The U.S. Congress began debate Monday over what authority to grant President Obama in his fight against the Islamic State in Iraq and Syria.
While the president has said he “welcomes” Congress’ approval of the war against the radical terrorist group, the president has also repeatedly said he already has the war powers he needs to fight ISIS and can act without Congressional input.
Is this true? And, what is the president referring to when he says he already has the power he needs to fight ISIS?
The president and top White House officials have argued that they have the power to fight ISIS because of the 2001 military authorization Congress gave then-President Bush to fight the terrorist groups who participated in the Sept. 11 attacks in the United States.
Think al-Qaeda and groups affiliated with al-Qaeda.
The problem with this reasoning is that ISIS and al-Qaeda aren’t associates anymore – they are actually fighting each other in Syria right now. And, in February, as The Washington Post reported, the head of al-Qaeda went so far as to state that ISIS “is not a branch of the al-Qaeda group… does not have an organizational relationship with it and [al-Qaeda] is not the group responsible for their actions.”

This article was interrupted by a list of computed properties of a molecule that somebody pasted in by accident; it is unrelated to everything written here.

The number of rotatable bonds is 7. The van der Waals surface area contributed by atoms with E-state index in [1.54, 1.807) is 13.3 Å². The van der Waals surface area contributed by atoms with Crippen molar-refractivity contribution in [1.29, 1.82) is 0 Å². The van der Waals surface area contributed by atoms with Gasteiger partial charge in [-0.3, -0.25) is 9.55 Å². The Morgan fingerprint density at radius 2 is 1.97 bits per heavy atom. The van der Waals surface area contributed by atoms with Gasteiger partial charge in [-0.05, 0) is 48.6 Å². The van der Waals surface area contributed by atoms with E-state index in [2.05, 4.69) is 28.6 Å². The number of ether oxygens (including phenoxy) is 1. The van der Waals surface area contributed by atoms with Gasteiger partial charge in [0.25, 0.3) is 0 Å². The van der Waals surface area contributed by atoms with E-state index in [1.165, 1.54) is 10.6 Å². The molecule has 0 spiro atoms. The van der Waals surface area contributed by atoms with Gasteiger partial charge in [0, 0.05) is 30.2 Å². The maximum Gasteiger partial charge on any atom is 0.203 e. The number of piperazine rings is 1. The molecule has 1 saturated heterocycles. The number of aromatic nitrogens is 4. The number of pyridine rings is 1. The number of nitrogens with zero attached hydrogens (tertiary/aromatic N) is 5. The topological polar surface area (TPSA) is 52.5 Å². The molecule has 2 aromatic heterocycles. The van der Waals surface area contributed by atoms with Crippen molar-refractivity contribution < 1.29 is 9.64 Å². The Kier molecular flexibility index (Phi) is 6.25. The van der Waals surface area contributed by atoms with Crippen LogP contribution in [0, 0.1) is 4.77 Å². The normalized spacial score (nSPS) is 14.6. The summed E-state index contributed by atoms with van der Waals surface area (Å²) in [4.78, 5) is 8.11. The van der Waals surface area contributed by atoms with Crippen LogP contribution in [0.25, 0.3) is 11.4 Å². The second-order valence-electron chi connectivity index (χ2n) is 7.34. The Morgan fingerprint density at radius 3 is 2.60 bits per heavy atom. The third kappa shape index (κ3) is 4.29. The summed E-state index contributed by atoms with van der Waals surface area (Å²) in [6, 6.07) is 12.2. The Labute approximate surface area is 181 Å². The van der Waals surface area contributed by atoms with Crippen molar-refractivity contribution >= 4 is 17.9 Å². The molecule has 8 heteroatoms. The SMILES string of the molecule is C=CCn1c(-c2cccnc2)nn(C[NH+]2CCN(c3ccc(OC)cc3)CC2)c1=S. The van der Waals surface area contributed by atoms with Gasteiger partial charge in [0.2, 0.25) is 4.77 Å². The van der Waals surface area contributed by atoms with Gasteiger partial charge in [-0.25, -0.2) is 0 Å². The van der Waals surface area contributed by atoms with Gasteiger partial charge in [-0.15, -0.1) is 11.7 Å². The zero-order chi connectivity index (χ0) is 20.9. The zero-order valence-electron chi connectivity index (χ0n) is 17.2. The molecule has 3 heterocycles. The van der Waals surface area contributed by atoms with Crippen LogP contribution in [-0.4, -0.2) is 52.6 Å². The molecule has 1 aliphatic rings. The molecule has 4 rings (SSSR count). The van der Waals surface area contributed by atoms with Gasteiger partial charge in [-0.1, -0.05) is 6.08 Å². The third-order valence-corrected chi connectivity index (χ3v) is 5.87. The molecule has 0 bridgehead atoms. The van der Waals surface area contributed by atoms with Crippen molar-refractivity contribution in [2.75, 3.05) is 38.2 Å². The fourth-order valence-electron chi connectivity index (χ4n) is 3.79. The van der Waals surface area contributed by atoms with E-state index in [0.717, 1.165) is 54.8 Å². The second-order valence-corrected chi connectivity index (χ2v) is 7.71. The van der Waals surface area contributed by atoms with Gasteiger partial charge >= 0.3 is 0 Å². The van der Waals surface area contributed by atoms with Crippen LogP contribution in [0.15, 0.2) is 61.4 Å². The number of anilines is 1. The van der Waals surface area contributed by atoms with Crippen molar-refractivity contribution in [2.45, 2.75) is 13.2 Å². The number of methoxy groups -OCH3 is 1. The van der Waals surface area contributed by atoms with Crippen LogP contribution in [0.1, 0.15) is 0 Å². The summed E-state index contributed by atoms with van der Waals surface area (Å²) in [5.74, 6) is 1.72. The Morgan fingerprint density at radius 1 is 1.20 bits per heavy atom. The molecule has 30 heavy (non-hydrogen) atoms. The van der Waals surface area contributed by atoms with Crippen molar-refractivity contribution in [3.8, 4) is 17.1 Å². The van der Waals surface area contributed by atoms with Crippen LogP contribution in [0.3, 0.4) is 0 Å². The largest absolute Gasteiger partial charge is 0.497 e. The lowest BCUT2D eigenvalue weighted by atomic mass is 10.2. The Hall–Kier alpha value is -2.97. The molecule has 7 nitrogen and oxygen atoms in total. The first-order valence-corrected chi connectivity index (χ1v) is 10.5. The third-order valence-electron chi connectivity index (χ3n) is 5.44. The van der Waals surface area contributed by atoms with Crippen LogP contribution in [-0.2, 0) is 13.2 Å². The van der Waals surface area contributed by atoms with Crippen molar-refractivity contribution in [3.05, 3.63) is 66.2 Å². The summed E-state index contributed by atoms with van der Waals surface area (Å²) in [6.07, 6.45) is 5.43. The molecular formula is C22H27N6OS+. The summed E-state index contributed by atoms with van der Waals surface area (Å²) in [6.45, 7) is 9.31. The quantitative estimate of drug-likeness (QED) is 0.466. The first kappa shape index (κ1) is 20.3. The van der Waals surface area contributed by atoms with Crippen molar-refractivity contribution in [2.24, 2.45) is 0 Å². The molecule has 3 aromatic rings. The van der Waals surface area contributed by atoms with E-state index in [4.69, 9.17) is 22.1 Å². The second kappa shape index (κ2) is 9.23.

However, as Think Progress, a liberal-leaning publication, noted in a recent article, “the fact that matters most [for the Obama Administration] is that ISIS began its life as Al Qaeda in Iraq (AQI), the branch set up following the 2003 U.S.-led invasion.”
The president is essentially saying that once-associated with al-Qaeda, always-associated with al-Qaeda.
Whether or not this will lead Congress to act remains to be seen. At the end of the day, Congress has the ability to repeal the 2001 war powers authorization and/or issue a new authorization that specifically relates to ISIS.